Mary Anastasia O’Connor, aka “Maisie” Ravier aka Ann Sothern, born Hariette Arlene Lake!

Thanks to YouTube and Warner Brothers for the clips!

If one is among others who are fans of movies from the late 1930s through the 1940s and/or television from the 1950s through the 1960s, dropping the name “Ann Sothern” will bring on varied reactions:

  • “Maisie”!
  • “Cry ‘Havoc’ “!
  • “Private Secretary”!
  • “The Ann Sothern Show!”
  • “My Mother, The Car!”
  • “The Countess” on “The Lucy Show”!

Ms. Sothern recently had her day on TCM, August being their month to focus on films that feature one classic-Hollywood movie star a day for the entire month. There were ten “Maisie” movies, but they only aired five of them. The character interests me for a few reasons – her wardrobe (pre-WWII stage dancer, only more so because it’s MGM), her language (she is hep, for sure), and her attitude. And it’s the latter I’m going to focus on now.

Maisie, being a travelling entertainer, gets around so she sees a great deal of humanity at its best, its worst, and its in-between those two. She can read, and it if something that really grabs her, she’ll read more, but there’s usually no time. And somehow, she manages not to break a high heel or lose her bracelets or have any wardrobe malfunctions – just watch “Congo Maisie” (1940) and you’ll wonder how she does it! Yet despite all the stuff that is heaped upon her, she still maintains her compassion for others. And it’s not a smarmy, syrupy compassion either; she knows what it’s like to have the short end of the stick, or to not even have a stick at all!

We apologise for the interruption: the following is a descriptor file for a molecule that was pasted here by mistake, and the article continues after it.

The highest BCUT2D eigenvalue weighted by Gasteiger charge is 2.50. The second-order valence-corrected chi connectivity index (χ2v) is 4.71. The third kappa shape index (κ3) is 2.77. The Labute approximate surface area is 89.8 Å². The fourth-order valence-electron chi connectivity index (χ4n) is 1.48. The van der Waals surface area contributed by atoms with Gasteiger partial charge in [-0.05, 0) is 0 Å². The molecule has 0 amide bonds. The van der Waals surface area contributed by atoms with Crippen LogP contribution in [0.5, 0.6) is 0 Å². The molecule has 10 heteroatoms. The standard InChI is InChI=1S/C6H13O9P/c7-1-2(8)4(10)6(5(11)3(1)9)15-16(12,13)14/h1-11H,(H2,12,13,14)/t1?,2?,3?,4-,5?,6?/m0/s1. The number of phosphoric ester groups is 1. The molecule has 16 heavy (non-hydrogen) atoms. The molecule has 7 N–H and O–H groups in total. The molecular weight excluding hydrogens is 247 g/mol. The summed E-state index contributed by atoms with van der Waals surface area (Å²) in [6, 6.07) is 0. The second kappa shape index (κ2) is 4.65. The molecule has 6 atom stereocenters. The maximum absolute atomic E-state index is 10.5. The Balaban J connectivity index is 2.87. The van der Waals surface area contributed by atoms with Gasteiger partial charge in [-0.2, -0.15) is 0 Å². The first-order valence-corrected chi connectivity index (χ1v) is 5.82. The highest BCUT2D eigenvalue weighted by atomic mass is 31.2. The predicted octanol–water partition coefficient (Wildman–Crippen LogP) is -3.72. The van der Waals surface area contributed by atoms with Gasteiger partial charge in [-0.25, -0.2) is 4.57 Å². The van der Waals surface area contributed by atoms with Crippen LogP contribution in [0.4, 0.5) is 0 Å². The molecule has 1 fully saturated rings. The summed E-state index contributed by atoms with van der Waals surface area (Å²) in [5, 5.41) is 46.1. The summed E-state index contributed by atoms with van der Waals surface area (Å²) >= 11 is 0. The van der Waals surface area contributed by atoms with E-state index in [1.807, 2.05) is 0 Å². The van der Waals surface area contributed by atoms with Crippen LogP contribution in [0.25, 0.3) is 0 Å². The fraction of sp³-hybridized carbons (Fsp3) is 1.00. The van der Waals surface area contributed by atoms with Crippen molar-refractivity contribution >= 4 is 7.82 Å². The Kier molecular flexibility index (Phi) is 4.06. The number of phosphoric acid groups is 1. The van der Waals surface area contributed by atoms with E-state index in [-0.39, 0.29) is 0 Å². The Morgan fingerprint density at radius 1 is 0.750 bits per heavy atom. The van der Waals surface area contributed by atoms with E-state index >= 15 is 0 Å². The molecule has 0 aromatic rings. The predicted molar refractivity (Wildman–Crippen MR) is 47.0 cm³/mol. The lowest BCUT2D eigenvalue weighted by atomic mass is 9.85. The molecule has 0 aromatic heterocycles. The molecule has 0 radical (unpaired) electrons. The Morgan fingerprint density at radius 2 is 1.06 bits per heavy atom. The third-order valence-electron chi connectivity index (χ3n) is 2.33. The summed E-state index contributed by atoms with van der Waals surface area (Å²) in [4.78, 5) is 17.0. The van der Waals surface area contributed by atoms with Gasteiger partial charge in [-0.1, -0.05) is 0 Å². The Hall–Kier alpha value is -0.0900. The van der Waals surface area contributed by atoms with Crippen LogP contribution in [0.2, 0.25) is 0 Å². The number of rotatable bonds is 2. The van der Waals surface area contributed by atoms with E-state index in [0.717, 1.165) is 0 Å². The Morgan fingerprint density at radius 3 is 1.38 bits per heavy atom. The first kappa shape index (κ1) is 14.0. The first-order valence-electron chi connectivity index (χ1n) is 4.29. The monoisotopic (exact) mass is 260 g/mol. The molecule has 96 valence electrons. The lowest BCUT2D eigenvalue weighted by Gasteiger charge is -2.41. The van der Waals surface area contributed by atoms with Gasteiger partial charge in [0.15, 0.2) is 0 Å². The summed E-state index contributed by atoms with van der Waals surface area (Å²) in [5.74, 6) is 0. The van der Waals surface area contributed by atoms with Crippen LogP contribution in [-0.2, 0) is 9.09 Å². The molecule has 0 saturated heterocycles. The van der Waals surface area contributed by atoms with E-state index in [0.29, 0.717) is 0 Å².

It starts out as “just a picture”…

Of course, Maisie wasn’t real. She was a character developed by MGM for Jean Harlow to portray in films. Unfortunately, Miss Harlow died way too early at the age of 26 due to complications brought on by her failing kidneys (and that’s a whole ‘nother story, covered by better scribes than I.) I’m fairly certain that Ms. Harlow would’ve been been able to put over Maisie’s kindness toward all that she felt deserved it, but we’ll never know. Does it matter, though? Not really, since Miss Sothern does it wonderfully. It must’ve been a part of her essence, because she carries that over into many of her other roles (though certainly not into “Shadow on the Wall”, where she’s the bad woman, and perhaps not so much in “My Mother the Car”).

But that’s just me. Happy watching, folks!


I like to watch films and write about them. Or talk about them. Old TV stuff, too.

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